Is not business as usual choosing to survive at the expense of future generations?

Of course it is. And that is what annoys me about the countless legions of people who steadfastly refuse to see the truth, because it's more convenient to cling to their delusions, and those who say they don't need to change as they are not significant and cannot achieve anything, or those who say they are powerless to act and so on. They are all complicit in what is happening - and in the end - the murder of people present and future.

I'm not sure morality is even that clear cut in the end. The rich and powerful survive every day at someone elses expense (as in a sense most people living in the westernised societies now do). If someone is attacking you to take away your life or your requirements with which to sustain your life - are you not entitled to defend yourself?

In a sense, are you not also entitled to take the fight to those who are doing this to you? And therefore - are you surviving at their expense, if you responding to their similar actions against you? I could hardly fault the impoverished masses were they to rise up and tear the wealthier into little pieces in retaliation for what they have done. I would also struggle to find it morally wrong were they to seize the resources of the wealthy to their own ends? Or at least - no more morally wrong than the socially acceptable and legally backed seizure perpetrated against them in the first place?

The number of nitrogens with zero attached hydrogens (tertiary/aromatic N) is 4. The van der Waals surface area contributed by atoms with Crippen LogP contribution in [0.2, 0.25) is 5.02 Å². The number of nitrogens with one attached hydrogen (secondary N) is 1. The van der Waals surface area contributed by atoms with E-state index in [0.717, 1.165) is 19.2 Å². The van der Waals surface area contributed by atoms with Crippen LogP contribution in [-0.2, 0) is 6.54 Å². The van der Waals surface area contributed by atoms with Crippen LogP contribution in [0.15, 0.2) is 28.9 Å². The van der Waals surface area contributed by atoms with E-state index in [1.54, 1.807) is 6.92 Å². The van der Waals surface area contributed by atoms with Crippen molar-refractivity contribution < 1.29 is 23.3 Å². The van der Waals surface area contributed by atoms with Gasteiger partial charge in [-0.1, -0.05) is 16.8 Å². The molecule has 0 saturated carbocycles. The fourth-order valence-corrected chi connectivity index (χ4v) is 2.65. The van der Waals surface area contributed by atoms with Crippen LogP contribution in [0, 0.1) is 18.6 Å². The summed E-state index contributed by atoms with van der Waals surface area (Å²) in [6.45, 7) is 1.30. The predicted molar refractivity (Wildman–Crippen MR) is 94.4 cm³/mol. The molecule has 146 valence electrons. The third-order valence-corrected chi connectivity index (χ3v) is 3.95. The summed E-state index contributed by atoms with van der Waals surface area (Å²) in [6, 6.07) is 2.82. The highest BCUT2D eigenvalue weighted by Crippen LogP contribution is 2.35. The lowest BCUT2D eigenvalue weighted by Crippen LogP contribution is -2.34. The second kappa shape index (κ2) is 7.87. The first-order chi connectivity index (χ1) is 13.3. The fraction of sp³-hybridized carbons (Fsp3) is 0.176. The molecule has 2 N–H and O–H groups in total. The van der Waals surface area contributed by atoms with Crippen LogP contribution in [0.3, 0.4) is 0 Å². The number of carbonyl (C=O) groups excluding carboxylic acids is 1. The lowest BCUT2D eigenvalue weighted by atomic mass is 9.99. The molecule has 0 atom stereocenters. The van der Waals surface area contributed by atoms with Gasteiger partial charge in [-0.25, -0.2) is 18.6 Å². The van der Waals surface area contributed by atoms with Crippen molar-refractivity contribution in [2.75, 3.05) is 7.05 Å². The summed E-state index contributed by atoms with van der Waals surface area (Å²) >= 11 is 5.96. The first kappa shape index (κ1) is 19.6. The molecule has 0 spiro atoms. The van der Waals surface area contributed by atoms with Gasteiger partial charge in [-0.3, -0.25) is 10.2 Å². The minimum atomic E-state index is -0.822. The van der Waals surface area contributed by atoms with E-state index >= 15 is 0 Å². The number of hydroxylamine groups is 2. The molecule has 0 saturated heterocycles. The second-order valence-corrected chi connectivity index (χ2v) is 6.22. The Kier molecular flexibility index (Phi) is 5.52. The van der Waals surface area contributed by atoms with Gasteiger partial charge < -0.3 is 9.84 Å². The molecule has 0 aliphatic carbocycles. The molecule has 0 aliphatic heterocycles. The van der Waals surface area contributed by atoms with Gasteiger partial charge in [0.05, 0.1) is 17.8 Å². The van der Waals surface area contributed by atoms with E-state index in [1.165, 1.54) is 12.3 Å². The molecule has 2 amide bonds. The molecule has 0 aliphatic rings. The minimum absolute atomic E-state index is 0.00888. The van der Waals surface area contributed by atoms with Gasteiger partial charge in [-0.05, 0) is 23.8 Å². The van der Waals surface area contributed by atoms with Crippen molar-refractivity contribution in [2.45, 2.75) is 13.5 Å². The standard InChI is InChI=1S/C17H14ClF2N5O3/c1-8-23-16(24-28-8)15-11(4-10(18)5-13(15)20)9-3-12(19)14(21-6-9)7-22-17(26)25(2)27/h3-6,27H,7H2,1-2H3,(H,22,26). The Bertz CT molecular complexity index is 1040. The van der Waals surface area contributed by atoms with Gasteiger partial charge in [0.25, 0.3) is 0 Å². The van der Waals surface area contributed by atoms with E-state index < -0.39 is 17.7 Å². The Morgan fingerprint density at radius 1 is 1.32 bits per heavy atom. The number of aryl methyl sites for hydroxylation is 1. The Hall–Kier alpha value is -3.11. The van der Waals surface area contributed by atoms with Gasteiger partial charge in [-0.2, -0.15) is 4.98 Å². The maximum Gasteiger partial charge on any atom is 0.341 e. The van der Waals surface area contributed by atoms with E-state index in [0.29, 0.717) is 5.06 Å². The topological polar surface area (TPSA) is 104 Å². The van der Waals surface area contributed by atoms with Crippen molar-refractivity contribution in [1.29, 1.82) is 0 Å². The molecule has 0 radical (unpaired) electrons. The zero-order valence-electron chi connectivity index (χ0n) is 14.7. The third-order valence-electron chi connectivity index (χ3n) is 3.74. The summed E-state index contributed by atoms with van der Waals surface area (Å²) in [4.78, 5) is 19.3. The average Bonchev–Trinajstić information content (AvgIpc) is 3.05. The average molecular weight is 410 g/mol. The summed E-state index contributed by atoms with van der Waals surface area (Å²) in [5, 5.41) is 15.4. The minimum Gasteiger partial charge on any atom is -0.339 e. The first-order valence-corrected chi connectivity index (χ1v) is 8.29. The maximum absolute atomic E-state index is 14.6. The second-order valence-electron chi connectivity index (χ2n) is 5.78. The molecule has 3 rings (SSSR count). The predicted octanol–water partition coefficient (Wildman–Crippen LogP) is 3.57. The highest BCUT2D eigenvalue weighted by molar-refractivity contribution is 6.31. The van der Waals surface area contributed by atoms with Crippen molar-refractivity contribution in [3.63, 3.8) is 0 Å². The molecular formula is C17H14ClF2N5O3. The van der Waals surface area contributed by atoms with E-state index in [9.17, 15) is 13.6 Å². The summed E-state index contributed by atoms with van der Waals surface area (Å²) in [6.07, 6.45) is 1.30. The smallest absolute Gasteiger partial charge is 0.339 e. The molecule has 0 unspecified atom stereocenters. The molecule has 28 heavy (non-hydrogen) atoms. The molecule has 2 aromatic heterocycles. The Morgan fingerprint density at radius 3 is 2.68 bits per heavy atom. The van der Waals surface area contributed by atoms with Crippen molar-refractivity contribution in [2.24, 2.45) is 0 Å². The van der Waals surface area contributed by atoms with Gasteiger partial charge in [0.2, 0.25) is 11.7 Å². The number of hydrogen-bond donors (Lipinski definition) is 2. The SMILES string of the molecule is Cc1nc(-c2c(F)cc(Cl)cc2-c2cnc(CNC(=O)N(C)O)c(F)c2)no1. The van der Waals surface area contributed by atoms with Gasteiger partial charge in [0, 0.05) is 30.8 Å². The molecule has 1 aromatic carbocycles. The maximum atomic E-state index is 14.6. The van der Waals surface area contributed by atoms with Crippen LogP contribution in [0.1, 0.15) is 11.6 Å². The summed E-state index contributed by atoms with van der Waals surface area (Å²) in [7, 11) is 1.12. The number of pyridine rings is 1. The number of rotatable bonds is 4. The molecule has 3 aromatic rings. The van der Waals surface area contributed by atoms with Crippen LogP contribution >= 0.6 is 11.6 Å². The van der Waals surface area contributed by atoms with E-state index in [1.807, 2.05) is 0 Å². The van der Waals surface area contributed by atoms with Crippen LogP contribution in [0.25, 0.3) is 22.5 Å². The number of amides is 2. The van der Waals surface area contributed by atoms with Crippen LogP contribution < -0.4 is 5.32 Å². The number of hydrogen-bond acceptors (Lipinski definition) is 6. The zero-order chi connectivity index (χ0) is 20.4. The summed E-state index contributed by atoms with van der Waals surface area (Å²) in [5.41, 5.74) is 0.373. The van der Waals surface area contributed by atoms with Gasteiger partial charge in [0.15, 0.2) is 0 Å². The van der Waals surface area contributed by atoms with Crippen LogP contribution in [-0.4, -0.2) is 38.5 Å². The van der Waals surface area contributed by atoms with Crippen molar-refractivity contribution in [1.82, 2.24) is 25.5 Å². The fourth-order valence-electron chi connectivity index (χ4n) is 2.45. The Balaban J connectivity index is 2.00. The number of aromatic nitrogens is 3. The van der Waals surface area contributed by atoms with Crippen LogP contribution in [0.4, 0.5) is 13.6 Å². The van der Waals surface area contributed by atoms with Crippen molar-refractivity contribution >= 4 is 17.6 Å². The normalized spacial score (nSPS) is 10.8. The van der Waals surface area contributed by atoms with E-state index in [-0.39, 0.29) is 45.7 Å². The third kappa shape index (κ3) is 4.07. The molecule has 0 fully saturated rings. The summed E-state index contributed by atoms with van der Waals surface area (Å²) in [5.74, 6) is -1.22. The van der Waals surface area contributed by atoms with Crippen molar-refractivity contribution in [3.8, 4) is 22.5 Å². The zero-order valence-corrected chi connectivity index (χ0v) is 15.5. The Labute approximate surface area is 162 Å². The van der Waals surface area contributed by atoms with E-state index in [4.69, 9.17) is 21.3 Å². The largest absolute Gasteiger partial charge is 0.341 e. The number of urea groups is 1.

This is the strange irony of modern society - a banker can receive money from the taxpayer via the government and their contractually assured bonus - but if a pensioner who has lost their pension should go to the banker and take money from them - they are a thief and socially reprehensible.

I dunno, perhaps it's all just an exercise to justify the retention of a certain amount of moral flexibility...

wili

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Re: "Crash on Demand" or Mobilize at City/State Level? Holmgren vs Hopkins
« Reply #142 on: February 04, 2014, 05:36:49 AM »
I have to say that I am constantly stunned by the eloquence of folks on this blog and thread.

To keep up with the latest, may I offer (in lieu of any eloquence from myself) the following very recent interview with Holmgren himself addressing some of the issues from the essay:

http://www.mixcloud.com/21stCenturyPermaculture/2nd-feb-2014/
« Last Edit: February 04, 2014, 11:51:35 AM by wili »
"A force de chercher de bonnes raisons, on en trouve; on les dit; et après on y tient, non pas tant parce qu'elles sont bonnes que pour ne pas se démentir." Choderlos de Laclos "You struggle to come up with some valid reasons, then cling to them, not because they're good, but just to not back down."